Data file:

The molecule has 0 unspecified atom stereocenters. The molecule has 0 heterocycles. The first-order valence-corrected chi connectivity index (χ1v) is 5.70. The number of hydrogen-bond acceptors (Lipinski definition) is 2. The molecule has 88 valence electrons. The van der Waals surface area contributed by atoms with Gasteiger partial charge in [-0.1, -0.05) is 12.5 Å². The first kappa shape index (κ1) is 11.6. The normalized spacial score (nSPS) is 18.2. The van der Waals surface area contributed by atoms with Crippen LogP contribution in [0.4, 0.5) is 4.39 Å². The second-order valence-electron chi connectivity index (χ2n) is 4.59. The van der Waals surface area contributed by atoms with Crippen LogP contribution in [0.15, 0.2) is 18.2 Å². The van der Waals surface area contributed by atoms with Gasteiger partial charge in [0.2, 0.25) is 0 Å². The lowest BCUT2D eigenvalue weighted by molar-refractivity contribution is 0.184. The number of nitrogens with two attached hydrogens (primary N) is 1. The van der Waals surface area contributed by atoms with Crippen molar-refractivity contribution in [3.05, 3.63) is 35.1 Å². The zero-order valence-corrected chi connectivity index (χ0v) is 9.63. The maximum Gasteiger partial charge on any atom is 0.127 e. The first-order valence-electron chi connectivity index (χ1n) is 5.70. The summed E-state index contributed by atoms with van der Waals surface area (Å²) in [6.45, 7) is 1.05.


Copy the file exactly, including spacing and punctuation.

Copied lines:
The molecule has 0 unspecified atom stereocenters. The molecule has 0 heterocycles. The first-order valence-corrected chi connectivity index (χ1v) is 5.70. The number of hydrogen-bond acceptors (Lipinski definition) is 2. The molecule has 88 valence electrons. The van der Waals surface area contributed by atoms with Gasteiger partial charge in [-0.1, -0.05) is 12.5 Å². The first kappa shape index (κ1) is 11.6. The normalized spacial score (nSPS) is 18.2. The van der Waals surface area contributed by atoms with Crippen LogP contribution in [0.4, 0.5) is 4.39 Å². The second-order valence-electron chi connectivity index (χ2n) is 4.59. The van der Waals surface area contributed by atoms with Crippen LogP contribution in [0.15, 0.2) is 18.2 Å². The van der Waals surface area contributed by atoms with Gasteiger partial charge in [0.2, 0.25) is 0 Å². The lowest BCUT2D eigenvalue weighted by molar-refractivity contribution is 0.184. The number of nitrogens with two attached hydrogens (primary N) is 1. The van der Waals surface area contributed by atoms with Crippen molar-refractivity contribution in [3.05, 3.63) is 35.1 Å². The zero-order valence-corrected chi connectivity index (χ0v) is 9.63. The maximum Gasteiger partial charge on any atom is 0.127 e. The first-order valence-electron chi connectivity index (χ1n) is 5.70. The summed E-state index contributed by atoms with van der Waals surface area (Å²) in [6.45, 7) is 1.05.